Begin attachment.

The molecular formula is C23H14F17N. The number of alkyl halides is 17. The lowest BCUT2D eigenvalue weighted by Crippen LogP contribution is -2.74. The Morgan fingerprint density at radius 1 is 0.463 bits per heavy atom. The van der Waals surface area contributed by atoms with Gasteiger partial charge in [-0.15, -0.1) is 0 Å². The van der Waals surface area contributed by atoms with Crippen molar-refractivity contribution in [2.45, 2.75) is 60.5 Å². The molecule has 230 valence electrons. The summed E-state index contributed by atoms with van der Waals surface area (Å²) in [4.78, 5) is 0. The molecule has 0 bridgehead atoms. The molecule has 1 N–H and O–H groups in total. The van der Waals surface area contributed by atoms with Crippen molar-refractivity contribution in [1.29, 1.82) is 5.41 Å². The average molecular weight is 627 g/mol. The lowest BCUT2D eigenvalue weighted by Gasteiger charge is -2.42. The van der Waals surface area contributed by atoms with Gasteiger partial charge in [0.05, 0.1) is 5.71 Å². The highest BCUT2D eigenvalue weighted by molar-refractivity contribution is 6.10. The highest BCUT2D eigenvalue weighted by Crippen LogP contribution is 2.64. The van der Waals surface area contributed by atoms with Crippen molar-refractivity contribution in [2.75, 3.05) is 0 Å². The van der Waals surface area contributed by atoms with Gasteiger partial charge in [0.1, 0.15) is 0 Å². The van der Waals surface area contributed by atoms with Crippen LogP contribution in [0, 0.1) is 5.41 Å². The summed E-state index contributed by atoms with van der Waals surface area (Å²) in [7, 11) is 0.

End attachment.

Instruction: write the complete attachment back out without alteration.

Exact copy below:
The molecular formula is C23H14F17N. The number of alkyl halides is 17. The lowest BCUT2D eigenvalue weighted by Crippen LogP contribution is -2.74. The Morgan fingerprint density at radius 1 is 0.463 bits per heavy atom. The van der Waals surface area contributed by atoms with Gasteiger partial charge in [-0.15, -0.1) is 0 Å². The van der Waals surface area contributed by atoms with Crippen molar-refractivity contribution in [2.45, 2.75) is 60.5 Å². The molecule has 230 valence electrons. The summed E-state index contributed by atoms with van der Waals surface area (Å²) in [4.78, 5) is 0. The molecule has 0 bridgehead atoms. The molecule has 1 N–H and O–H groups in total. The van der Waals surface area contributed by atoms with Crippen molar-refractivity contribution in [1.29, 1.82) is 5.41 Å². The average molecular weight is 627 g/mol. The lowest BCUT2D eigenvalue weighted by Gasteiger charge is -2.42. The van der Waals surface area contributed by atoms with Gasteiger partial charge in [0.05, 0.1) is 5.71 Å². The highest BCUT2D eigenvalue weighted by molar-refractivity contribution is 6.10. The highest BCUT2D eigenvalue weighted by Crippen LogP contribution is 2.64. The van der Waals surface area contributed by atoms with Crippen molar-refractivity contribution in [2.75, 3.05) is 0 Å². The van der Waals surface area contributed by atoms with Gasteiger partial charge in [0.1, 0.15) is 0 Å². The van der Waals surface area contributed by atoms with Crippen LogP contribution in [0, 0.1) is 5.41 Å². The summed E-state index contributed by atoms with van der Waals surface area (Å²) in [7, 11) is 0.